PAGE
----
Young professionals in Ashland help students and community

By Kathie Stamps

Ashland YPA members Andrea Arnett (left), Jesse Stout and Carly Carver shopping for school supplies for YPA’s annual community service project.

For young professionals age 21 to 39 years old who live in Ashland, Catlettsburg, Russell or the six other cities within Boyd and Greenup counties, the Young Professionals Association has a variety of networking events and community service projects. Affiliated with Ashland Alliance, the Chamber of Commerce in Ashland YPA was formed in 2003 and has around 75 members this year.

The current president of the organization is Ryan Reames, a wealth advisor with Hilliard Lyons in Ashland. He got involved with YPA eight years ago when a high school friend was board president at the time.

“I showed up to a meeting, became a member of the board,” Reames said. “I got involved.”

YPA members meet the first Thursday of every month unless it’s a holiday. Events rotate between a happy hour, a lunch social at a restaurant, and a lunch-and-learn program at the library. Young professionals have heard speakers from River Cities Harvest and Braidy Industries, among other organizations, along with Mike Graese, the city manager of Ashland.

“Our big project is the YPA Backpack Program,” Reames said. The group gets cards from area schools by the end of June. Each card has the name of a student in need of school supplies and new clothes for the first day of school. Throughout the month of July, YPA members reach out to all the local businesses they know to get a backpack and fill it with clothes, shoes and supplies based on requirements for a particular child. The Ashland Alliance office on Winchester Avenue is the drop-off point.

“Marathon Petroleum will take an entire school,” Reames said of the corporation in Catlettsburg.


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One year there were 1,000 kids in need of backpacks; that number has dropped to between 680 and 750 in recent years. For 2019, just over 400 backpacks have been requested by the schools’ resource centers. Reames had high praise for Mary Kay McGinnis-Roark, one of the founders of the backpack program, and Amanda Gillum, YPA vice president of philanthropy, for making sure the annual project runs smoothly. Donations are accepted throughout the year through the Ashland Alliance Young Professionals Association.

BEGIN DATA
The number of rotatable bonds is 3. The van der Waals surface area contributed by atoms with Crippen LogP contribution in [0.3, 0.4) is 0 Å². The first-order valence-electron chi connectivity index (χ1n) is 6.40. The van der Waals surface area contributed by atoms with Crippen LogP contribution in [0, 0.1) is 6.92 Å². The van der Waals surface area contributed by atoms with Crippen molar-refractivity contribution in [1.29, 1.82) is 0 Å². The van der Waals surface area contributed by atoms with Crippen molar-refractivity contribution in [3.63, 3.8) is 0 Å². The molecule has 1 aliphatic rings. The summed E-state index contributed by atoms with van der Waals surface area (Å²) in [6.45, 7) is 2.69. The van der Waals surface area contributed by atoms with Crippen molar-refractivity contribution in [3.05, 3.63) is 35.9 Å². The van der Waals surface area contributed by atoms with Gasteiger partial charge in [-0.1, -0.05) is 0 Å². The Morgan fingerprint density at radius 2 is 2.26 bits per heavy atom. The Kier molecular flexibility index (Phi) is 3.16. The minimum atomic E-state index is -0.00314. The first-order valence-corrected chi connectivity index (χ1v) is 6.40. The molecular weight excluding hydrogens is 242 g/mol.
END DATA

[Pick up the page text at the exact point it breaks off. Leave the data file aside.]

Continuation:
“If all the cards are not taken and maybe 20 or 30 are left over, a group of us go shopping at Walmart,” Reames said. The YPA shoppers make sure those final backpacks are purchased and filled.

Every December, YPA members participate in Ashland Alliance’s food drive during that month’s Business After Hours.

“We collect food at that event and take it down to River Cities Harvest, where it goes to shelters and other places,” Reames said. YPA members are also seen on the third Saturday in May during Repair Affair, an event sponsored by the city where citizens help residents who aren’t physically able to fix up their homes for safety. “People go out and cut grass, clean gutters and do something to help people,” he said.

YPA dues are $40 a year. There’s a membership application on the website, ashlandalliance.com/chamber/young-professionals-association. Reames keeps a master email list and uses email communication to inform people of news and events. In addition to giving back to the community through charitable projects, he appreciates the networking aspect of belonging to YPA.

“I’ve met a whole lot of people,” he said. “When young professionals start working here they may not know all the other young professionals in the area. You get to know others and form relationships.”

Amanda Clark, former vice president of operations for Ashland Alliance, is on the YPA board of directors. “I’m too old but they let me stay,” she said.

Clark agrees about the benefit of networking. “To know people who are in the same places in their career as you are, and to have those contacts,” she said, “you can’t put a value on that.”

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